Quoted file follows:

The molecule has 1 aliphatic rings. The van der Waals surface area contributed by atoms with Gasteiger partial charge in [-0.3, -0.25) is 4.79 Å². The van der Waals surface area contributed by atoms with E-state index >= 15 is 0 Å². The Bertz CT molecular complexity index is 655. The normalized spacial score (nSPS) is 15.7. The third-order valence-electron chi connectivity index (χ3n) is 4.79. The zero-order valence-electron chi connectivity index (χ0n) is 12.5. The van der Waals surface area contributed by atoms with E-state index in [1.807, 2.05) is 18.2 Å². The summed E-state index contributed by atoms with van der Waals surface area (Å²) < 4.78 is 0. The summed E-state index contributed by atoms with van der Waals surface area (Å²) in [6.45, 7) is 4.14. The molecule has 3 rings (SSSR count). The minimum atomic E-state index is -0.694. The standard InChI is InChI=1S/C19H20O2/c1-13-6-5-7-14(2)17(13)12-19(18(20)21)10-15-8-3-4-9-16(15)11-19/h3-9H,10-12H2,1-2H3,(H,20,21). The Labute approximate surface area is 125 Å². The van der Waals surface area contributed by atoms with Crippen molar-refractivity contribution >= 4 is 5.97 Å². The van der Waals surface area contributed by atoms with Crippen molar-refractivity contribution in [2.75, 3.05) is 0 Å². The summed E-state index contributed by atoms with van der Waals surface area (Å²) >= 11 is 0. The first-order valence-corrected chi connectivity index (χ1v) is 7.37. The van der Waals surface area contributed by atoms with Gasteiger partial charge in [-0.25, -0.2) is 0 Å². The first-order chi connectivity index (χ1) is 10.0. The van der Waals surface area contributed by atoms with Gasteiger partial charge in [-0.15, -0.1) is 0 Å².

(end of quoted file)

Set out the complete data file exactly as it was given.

The molecule has 1 aliphatic rings. The van der Waals surface area contributed by atoms with Gasteiger partial charge in [-0.3, -0.25) is 4.79 Å². The van der Waals surface area contributed by atoms with E-state index >= 15 is 0 Å². The Bertz CT molecular complexity index is 655. The normalized spacial score (nSPS) is 15.7. The third-order valence-electron chi connectivity index (χ3n) is 4.79. The zero-order valence-electron chi connectivity index (χ0n) is 12.5. The van der Waals surface area contributed by atoms with E-state index in [1.807, 2.05) is 18.2 Å². The summed E-state index contributed by atoms with van der Waals surface area (Å²) < 4.78 is 0. The summed E-state index contributed by atoms with van der Waals surface area (Å²) in [6.45, 7) is 4.14. The molecule has 3 rings (SSSR count). The minimum atomic E-state index is -0.694. The standard InChI is InChI=1S/C19H20O2/c1-13-6-5-7-14(2)17(13)12-19(18(20)21)10-15-8-3-4-9-16(15)11-19/h3-9H,10-12H2,1-2H3,(H,20,21). The Labute approximate surface area is 125 Å². The van der Waals surface area contributed by atoms with Crippen molar-refractivity contribution >= 4 is 5.97 Å². The van der Waals surface area contributed by atoms with Crippen molar-refractivity contribution in [2.75, 3.05) is 0 Å². The summed E-state index contributed by atoms with van der Waals surface area (Å²) >= 11 is 0. The first-order valence-corrected chi connectivity index (χ1v) is 7.37. The van der Waals surface area contributed by atoms with Gasteiger partial charge in [-0.25, -0.2) is 0 Å². The first-order chi connectivity index (χ1) is 10.0. The van der Waals surface area contributed by atoms with Gasteiger partial charge in [-0.15, -0.1) is 0 Å².